The founding families of League City were the Butler, Coward, and Perkins families. They traveled to the Clear Lake area around 1854 from Louisiana, with the goal of establishing a cattle ranching operation. By the mid 1870s, George Washington Butler—the patriarch of the Butler family—became a successful and influential stock breeder, and over the years served as the local Postmaster and the County Commissioner. Butler also constructed the first school in League City and planted the famous “Butler Oaks” that line Main Street today. His son, Milby Butler, was born in 1889. Milby would go on to play a significant role in saving the Longhorn Cattle breed from extinction through selective breeding efforts.
In the early 1800s, Father Miguel Muldoon was sent to Texas by Mexico to set up missions and try to civilize the Indians who lived in the area. He was given land in payment for his services but decided to return to Mexico.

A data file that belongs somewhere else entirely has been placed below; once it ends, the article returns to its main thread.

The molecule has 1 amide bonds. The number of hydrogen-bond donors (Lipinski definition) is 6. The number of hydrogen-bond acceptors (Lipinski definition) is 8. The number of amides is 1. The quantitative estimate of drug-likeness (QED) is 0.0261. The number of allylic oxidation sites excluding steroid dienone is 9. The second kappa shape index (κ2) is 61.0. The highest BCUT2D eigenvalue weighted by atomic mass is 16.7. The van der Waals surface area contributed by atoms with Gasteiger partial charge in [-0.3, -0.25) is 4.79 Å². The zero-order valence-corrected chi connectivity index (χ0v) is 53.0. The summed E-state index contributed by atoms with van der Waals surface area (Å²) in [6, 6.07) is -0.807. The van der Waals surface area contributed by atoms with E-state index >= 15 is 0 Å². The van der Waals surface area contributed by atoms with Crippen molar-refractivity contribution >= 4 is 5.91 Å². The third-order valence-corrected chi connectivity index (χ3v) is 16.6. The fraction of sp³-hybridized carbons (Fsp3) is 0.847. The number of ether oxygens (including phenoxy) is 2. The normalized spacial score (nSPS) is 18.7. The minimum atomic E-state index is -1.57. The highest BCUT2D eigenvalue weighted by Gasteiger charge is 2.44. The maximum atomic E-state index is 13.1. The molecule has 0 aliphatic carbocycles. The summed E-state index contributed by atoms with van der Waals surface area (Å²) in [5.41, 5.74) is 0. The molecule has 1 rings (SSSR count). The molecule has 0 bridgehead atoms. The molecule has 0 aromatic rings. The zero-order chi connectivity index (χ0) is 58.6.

J.C. League, an entrepreneur from Galveston, purchased the land.
The Butler family arrived by ox cart from Louisiana with several other families. They brought Longhorn cattle and all the equipment needed to set up a ranch. Mr. Butler had to go nearly to Pearland to cross Clear Creek and then came back the south side of the creek and settled along the railroad tracks here in League City. The other families spread themselves throughout the area and shipped their cattle by way of the GH&H Railroad. Butler also planted the giant oaks that are seen along Main Street.
In 1874, Clear Creek became the first name of the town. Some people thought that the name should be League City, after J.C. League, who gave parcels of land for churches and a school. It was changed to League City in 1896, changed back to Clear Creek in 1897 and finally back to League City in 1902.
Many of the original homes, schoolhouses, live oaks and churches still can be visited today.